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Extra info for Researching Teaching: Methodologies and Practices for Understanding Pedagogy
This is how a Grade 9 student describes such a situation: Mr Venn made a big production of his disappointment. He went on and on exclaiming his amazement at the mistakes people had made on the science test. ‘My God, did I do such a poor job at explaining this stuff to you people? I know there is nothing wrong with your brains. And, you Wendy…? Ken…? ’ It was obvious that he did not really expect an answer. And nobody tried. The class was completely quiet. None dared to crack a joke. Most kids got a failing or near failing mark.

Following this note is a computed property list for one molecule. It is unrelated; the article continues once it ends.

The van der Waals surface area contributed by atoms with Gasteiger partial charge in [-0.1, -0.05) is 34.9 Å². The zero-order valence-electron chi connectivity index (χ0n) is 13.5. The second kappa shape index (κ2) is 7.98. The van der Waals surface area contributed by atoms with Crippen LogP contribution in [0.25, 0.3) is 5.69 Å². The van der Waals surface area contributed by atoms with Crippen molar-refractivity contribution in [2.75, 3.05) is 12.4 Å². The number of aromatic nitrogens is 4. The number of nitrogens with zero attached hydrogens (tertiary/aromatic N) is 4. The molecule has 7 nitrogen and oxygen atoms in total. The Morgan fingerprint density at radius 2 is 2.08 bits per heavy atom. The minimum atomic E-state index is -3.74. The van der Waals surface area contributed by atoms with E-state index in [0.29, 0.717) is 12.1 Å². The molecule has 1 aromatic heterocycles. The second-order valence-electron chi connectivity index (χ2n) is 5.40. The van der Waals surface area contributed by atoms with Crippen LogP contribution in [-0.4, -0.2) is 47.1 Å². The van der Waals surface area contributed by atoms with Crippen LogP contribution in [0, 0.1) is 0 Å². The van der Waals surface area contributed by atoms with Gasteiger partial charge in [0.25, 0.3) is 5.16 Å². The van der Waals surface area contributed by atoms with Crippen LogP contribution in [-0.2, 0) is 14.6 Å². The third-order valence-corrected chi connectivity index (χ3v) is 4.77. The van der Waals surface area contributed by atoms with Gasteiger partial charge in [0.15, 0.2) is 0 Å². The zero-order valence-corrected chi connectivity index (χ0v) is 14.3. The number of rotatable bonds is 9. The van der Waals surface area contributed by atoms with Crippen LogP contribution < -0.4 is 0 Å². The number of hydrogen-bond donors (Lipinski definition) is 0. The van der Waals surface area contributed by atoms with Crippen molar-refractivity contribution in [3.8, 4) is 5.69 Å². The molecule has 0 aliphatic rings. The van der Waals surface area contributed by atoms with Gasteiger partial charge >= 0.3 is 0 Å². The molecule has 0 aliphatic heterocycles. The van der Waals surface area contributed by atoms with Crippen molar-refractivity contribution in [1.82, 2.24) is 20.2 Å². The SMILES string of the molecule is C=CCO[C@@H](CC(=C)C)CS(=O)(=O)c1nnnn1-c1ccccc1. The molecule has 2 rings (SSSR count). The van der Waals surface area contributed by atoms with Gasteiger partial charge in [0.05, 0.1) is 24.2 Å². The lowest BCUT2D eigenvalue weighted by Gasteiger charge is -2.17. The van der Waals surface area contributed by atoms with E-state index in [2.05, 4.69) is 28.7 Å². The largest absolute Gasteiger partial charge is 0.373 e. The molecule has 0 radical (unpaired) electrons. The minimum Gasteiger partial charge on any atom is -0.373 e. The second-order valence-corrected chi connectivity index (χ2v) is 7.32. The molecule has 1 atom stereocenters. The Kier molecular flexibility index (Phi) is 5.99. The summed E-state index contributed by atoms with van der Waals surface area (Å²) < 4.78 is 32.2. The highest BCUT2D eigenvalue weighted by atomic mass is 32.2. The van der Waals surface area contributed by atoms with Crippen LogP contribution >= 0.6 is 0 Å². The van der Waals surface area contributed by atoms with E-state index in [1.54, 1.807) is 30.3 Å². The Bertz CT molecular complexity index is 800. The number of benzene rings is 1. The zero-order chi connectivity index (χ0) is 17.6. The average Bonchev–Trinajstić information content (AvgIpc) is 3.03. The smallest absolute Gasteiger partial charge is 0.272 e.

And RUTHERFORD, M. (1998a) ‘Models in explanations, part 1: Horses for courses’, International Journal of Science Education, 20, pp. 83–97. , BOULTER, C. and RUTHERFORD, M. (1998b) ‘Models in explanations, part 2: Whose voice? ’ International Journal of Science Education, 20, pp. 187–203. J. J. (1982) ‘Children’s science and its implications for teaching’, Science Education, 67, pp. 625–33. M. , YEANY, R. and BRITTON, B. (eds) The Psychology of Learning Science, pp. 219–40, Hillsdale, NJ: Erlbaum.
Ken…? ’ It was obvious that he did not really expect an answer. And nobody tried. The class was completely quiet. None dared to crack a joke. Most kids got a failing or near failing mark. Only two or three students barely made over 60%. Again Mr Venn blew his cool, uttering his disgust while he walked around the room, demonstratively placing each paper in front of its owner, as if he could not quite believe it, as if he wanted to verify each case. Most students sort of looked sheepish. I feared my turn, feeling already ashamed.